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Default Re: pseudo-triode

Quote:
Originally posted by Alex Kitic
Because, you know -- the electrons will not reach the anode and the g2 and g3 material at the same time, actually.
Electron transit time becomes important at microwave frequencies but is entirely negligible at audio and even low RF. Assuming 400V on the anode, the electrons will strike it at almost 12,000,000m/s* Eyeballing an EL34, the furthest point on the anode from the central cathode structure is about 8mm, so assuming uniform acceleration, an electron will take 1.3ns to traverse that entire distance.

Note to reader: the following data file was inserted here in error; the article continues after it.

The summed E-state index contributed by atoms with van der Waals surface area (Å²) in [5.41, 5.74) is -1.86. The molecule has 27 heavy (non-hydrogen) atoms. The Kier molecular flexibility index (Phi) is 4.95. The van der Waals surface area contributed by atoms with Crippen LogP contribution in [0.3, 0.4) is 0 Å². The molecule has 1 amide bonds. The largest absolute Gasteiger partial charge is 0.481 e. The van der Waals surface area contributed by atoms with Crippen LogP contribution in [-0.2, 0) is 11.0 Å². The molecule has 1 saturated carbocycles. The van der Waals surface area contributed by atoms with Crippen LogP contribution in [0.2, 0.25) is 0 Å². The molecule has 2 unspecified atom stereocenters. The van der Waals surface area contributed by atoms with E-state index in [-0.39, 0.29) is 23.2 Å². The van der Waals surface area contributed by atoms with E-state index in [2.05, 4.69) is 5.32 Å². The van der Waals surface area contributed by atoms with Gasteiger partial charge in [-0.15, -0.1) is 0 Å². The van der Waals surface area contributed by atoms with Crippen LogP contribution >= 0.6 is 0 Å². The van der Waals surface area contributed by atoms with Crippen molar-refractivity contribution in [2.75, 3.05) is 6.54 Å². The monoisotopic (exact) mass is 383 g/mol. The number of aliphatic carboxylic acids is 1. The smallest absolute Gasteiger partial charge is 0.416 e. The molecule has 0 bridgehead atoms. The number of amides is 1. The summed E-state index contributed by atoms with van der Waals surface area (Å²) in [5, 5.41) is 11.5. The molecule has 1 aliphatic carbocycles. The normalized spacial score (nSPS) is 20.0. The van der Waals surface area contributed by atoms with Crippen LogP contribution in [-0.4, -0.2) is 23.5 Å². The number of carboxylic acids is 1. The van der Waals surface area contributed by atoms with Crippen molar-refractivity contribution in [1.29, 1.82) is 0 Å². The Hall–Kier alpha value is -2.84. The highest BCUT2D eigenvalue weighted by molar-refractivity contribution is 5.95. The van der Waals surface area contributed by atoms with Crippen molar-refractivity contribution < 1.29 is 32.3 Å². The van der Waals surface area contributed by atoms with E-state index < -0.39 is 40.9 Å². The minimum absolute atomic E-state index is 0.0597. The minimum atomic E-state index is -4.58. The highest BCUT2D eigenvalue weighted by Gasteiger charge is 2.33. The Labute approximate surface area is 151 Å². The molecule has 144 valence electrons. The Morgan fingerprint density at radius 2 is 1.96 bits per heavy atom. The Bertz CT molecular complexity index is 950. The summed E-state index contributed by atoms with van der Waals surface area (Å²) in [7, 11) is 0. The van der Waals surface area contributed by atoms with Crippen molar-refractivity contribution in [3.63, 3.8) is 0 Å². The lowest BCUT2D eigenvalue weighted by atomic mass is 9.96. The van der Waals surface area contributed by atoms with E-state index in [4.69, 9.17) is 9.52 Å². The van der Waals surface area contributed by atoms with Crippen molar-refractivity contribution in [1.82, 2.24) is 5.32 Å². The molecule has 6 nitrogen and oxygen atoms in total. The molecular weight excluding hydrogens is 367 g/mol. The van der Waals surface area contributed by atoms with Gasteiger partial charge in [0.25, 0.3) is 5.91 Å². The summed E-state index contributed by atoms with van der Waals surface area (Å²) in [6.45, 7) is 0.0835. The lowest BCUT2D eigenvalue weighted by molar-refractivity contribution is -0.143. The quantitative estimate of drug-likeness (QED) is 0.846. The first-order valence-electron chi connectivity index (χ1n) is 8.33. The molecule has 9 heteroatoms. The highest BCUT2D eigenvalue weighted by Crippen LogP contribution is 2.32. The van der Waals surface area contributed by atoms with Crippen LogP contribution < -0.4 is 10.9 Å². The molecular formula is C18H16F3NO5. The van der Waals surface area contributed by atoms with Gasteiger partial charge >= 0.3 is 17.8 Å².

I really don't think even large discrepancies in a total transit time that amounts to less than one hundredth of a degree of phase at 20kHz are going to be a problem...

Oh, and to get back to the original poster's question, connecting g3 to a pentode's anode when in triode mode gives a small (but measurable) increase in mutual conductance. I've no idea if it's audible, but if it's free and it doesn't cause oscillation, why not have it?


*About 26 million miles per hour
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Old 9th November 2005, 10:12 AM   #7
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Hello,

I have recently conducted some tests with G3 connected to the anode.

Here is the distortion spectrum of an EL34 at full undistorted power with G3 connected to the cathode (the normal way):